Our strategy
Shaping the future of chronic liver disease together.

Who we are

The European Foundation for the Study of Chronic Liver Failure is a private non-profit organization connecting biomedical researchers and healthcare professionals with each other, with patients and patient associations, and with society.

The European Foundation for the Study of Chronic Liver Failure’s fundamental purpose, reflected in its founding Statements of 2015, is to advance knowledge and promote research and education in liver disease to improve the prognosis of patients living with chronic liver failure.

What we do

The Foundation has three roles that are key to performing its purpose:

European fellowship

As a fellowship of dedicated researchers and healthcare professionals across Europe, the Foundation recognizes clinical research excellence and every year nominates new members of the EASL-CLIF Consortium to contribute to advancing knowledge on the pathophysiology, diagnostics, and treatment of cirrhosis.

International academy

Through its global network, the Foundation fosters collaboration among international partners in conducting multicenter studies to further our understanding of liver function and disease, advise policymakers on new standards and protocols for the provision of critical care, and ultimately improve survival and the quality of life of patients with cirrhosis.

Knowledge transfer and innovation

As a knowledge provider, the Foundation facilitates the exchange of ideas across disciplines and geographical borders. We enable open collaboration to address global unmet needs for patients with cirrhosis. We are inspired to develop advanced diagnostic, prognostic and predictive tools for acute-on-chronic liver failure progression in patients with cirrhosis. We promote and conduct clinical studies to evaluate the efficacy and safety of novel therapeutic approaches that will ultimately improve survival and quality of life of patients with cirrhosis.

Our vision

The Europen Foundation for the Study of Chronic Liver Failure’s vision
is to improve survival and quality of life of patients with chronic liver disease.

Our values

We put patients at the heart of what we do

We work for the benefit of society at large

We combine scientific expertise and research excellence

We openly communicate and share our knowledge, expertise and resources in a selfless manner

We are determined to become a global reference for the study of chronic liver failure

We accept all challenges that come our way in our pursuit of purpose and embrace them with passion

Why the study of chronic liver failure matters

Chronic liver failure occurs in patients with cirrhosis and accounts for more than 1.32 million deaths worldwide. The World Health Organization estimates that 6% of the European population (approximately 29 million people) suffer from chronic liver disease being the fifth most common cause of death. Excluding liver cancer and alcohol-related liver disease, this means that more than 70,000 Europeans die from chronic liver failure every year. In Europe, the medical expenditure involved in the treatment and ongoing management of patients with chronic liver disease is estimated to cost between <€200 and >€3000 per patient per month, with direct costs including hospitalization and treatment. In addition, the indirect costs for patients with chronic liver disease and family caregivers represent an important loss of work productivity and reduction in health-related quality of life. Because cirrhosis is a progressive disease, efficient treatment and management of patients with chronic liver disease are essential to improve patients’ survival rates and reduce the socioeconomic impact of the disease.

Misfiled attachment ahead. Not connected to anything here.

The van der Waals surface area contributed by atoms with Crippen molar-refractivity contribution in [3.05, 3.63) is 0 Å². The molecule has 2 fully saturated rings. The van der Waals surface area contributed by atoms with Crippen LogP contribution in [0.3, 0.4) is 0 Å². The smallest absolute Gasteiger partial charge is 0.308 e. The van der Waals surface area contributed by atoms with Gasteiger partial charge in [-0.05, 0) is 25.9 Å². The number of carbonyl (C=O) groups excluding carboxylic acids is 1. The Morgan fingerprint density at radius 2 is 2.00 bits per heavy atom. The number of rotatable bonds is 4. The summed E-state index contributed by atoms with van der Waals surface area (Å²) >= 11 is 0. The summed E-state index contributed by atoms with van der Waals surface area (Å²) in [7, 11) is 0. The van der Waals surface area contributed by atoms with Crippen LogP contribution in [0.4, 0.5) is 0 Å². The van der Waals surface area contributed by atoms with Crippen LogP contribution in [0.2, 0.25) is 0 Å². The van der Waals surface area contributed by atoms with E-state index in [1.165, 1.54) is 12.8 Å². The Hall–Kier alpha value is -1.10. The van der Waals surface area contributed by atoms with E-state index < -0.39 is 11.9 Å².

It is remarkable to note that there have been no new, disease-modifying approaches to the treatment of chronic liver failure. Liver transplantation is the one treatment that has shown promise in improving patient survival by restoring essential functions where no alternative treatment of comparable effectiveness exists even for patients with severe acute-on-chronic liver failure.

The global shortage of organs for transplantation is recognized as a major challenge for public health, and the World Health Organization estimates that less than 10% of the global organ transplantation need is met. The liver is the second most commonly transplanted solid organ, and a system for organ allocation that ensures equitable distribution continues to be an unmet medical need for patients with cirrhosis, and particularly those who progress into acute-on-chronic liver failure. Importantly, precipitating events associated with short-term mortality among acute-on-chronic liver failure patients are not reflected in the conventional prognostic models for organ allocation falling short in prioritizing most severe patients with decompensated cirrhosis for liver transplantation.

The alarming increase in obesity rates, alcohol consumption, and an aging population mean that liver disease will become an even greater global health concern over the next decade. Experts agree that the major causes of liver disease (i.e., alcoholic liver disease, non-alcoholic fatty liver disease, and viral hepatitis) are amenable to prevention and treatment providing an opportunity to reduce the burden of liver disease and save lives. There is an urgent need to engage with policymakers and health authorities to invest in preventive actions and surveillance as regards chronic liver disease.

The European Foundation for the Study of Chornic Liver Failure is focused on supporting and engaging with all types of stakeholders whether they are working to advance fundamental knowledge, improve treatment, develop new technologies or contribute to guideline implementation for better health of patients with chronic liver disease.